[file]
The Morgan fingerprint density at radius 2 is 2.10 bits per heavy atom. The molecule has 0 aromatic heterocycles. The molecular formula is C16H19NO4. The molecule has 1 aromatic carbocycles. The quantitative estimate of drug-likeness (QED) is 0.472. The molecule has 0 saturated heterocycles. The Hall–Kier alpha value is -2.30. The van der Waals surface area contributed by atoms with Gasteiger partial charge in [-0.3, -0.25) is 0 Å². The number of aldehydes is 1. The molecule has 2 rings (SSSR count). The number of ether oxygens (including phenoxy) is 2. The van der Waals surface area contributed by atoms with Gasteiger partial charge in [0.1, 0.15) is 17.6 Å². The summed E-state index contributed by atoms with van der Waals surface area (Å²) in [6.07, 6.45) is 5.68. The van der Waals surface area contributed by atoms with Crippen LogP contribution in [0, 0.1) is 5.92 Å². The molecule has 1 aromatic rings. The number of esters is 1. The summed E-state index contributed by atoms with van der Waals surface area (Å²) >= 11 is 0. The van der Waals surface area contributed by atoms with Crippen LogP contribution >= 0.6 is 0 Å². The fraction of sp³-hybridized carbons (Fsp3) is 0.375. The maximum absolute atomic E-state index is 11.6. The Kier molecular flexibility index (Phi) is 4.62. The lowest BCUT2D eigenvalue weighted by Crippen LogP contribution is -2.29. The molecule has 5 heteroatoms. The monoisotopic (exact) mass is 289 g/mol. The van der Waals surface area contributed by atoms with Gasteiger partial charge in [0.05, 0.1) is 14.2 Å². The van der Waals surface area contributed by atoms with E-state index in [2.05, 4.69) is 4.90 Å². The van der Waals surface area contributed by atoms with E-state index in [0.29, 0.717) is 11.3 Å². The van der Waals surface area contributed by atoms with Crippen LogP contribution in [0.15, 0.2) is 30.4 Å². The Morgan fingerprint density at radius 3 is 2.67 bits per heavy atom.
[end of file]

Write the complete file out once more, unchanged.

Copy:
The Morgan fingerprint density at radius 2 is 2.10 bits per heavy atom. The molecule has 0 aromatic heterocycles. The molecular formula is C16H19NO4. The molecule has 1 aromatic carbocycles. The quantitative estimate of drug-likeness (QED) is 0.472. The molecule has 0 saturated heterocycles. The Hall–Kier alpha value is -2.30. The van der Waals surface area contributed by atoms with Gasteiger partial charge in [-0.3, -0.25) is 0 Å². The number of aldehydes is 1. The molecule has 2 rings (SSSR count). The number of ether oxygens (including phenoxy) is 2. The van der Waals surface area contributed by atoms with Gasteiger partial charge in [0.1, 0.15) is 17.6 Å². The summed E-state index contributed by atoms with van der Waals surface area (Å²) in [6.07, 6.45) is 5.68. The van der Waals surface area contributed by atoms with Crippen LogP contribution in [0, 0.1) is 5.92 Å². The molecule has 1 aromatic rings. The number of esters is 1. The summed E-state index contributed by atoms with van der Waals surface area (Å²) >= 11 is 0. The van der Waals surface area contributed by atoms with Crippen LogP contribution >= 0.6 is 0 Å². The fraction of sp³-hybridized carbons (Fsp3) is 0.375. The maximum absolute atomic E-state index is 11.6. The Kier molecular flexibility index (Phi) is 4.62. The lowest BCUT2D eigenvalue weighted by Crippen LogP contribution is -2.29. The molecule has 5 heteroatoms. The monoisotopic (exact) mass is 289 g/mol. The van der Waals surface area contributed by atoms with Gasteiger partial charge in [0.05, 0.1) is 14.2 Å². The van der Waals surface area contributed by atoms with E-state index in [2.05, 4.69) is 4.90 Å². The van der Waals surface area contributed by atoms with E-state index in [0.29, 0.717) is 11.3 Å². The van der Waals surface area contributed by atoms with Crippen LogP contribution in [0.15, 0.2) is 30.4 Å². The Morgan fingerprint density at radius 3 is 2.67 bits per heavy atom.